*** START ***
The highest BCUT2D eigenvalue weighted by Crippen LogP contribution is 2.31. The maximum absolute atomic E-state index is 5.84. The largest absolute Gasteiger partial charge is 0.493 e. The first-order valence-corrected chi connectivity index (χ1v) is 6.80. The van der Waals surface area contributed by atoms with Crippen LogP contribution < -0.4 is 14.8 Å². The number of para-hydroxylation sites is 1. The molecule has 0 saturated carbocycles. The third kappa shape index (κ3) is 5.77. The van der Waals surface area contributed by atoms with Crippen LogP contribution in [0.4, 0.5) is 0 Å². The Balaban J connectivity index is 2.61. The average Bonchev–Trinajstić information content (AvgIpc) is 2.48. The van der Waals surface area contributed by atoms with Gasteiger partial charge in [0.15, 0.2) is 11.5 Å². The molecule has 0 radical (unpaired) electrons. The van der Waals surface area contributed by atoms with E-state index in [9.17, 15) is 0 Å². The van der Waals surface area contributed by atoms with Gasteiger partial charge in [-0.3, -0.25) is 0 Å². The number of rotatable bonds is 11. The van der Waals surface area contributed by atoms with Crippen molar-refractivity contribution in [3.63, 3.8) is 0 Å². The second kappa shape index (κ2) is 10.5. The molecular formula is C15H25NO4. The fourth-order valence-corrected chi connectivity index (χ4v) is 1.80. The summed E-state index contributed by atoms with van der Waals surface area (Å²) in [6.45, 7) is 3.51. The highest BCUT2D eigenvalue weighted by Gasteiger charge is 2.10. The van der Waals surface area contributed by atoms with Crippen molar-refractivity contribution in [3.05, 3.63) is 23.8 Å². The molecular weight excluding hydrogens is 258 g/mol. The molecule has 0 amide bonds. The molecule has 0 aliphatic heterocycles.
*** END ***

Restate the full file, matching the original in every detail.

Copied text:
The highest BCUT2D eigenvalue weighted by Crippen LogP contribution is 2.31. The maximum absolute atomic E-state index is 5.84. The largest absolute Gasteiger partial charge is 0.493 e. The first-order valence-corrected chi connectivity index (χ1v) is 6.80. The van der Waals surface area contributed by atoms with Crippen LogP contribution < -0.4 is 14.8 Å². The number of para-hydroxylation sites is 1. The molecule has 0 saturated carbocycles. The third kappa shape index (κ3) is 5.77. The van der Waals surface area contributed by atoms with Crippen LogP contribution in [0.4, 0.5) is 0 Å². The Balaban J connectivity index is 2.61. The average Bonchev–Trinajstić information content (AvgIpc) is 2.48. The van der Waals surface area contributed by atoms with Gasteiger partial charge in [0.15, 0.2) is 11.5 Å². The molecule has 0 radical (unpaired) electrons. The van der Waals surface area contributed by atoms with E-state index in [9.17, 15) is 0 Å². The van der Waals surface area contributed by atoms with Gasteiger partial charge in [-0.3, -0.25) is 0 Å². The number of rotatable bonds is 11. The van der Waals surface area contributed by atoms with Crippen molar-refractivity contribution in [3.63, 3.8) is 0 Å². The second kappa shape index (κ2) is 10.5. The molecular formula is C15H25NO4. The fourth-order valence-corrected chi connectivity index (χ4v) is 1.80. The summed E-state index contributed by atoms with van der Waals surface area (Å²) in [6.45, 7) is 3.51. The highest BCUT2D eigenvalue weighted by Gasteiger charge is 2.10. The van der Waals surface area contributed by atoms with Crippen molar-refractivity contribution in [3.05, 3.63) is 23.8 Å². The molecular weight excluding hydrogens is 258 g/mol. The molecule has 0 amide bonds. The molecule has 0 aliphatic heterocycles.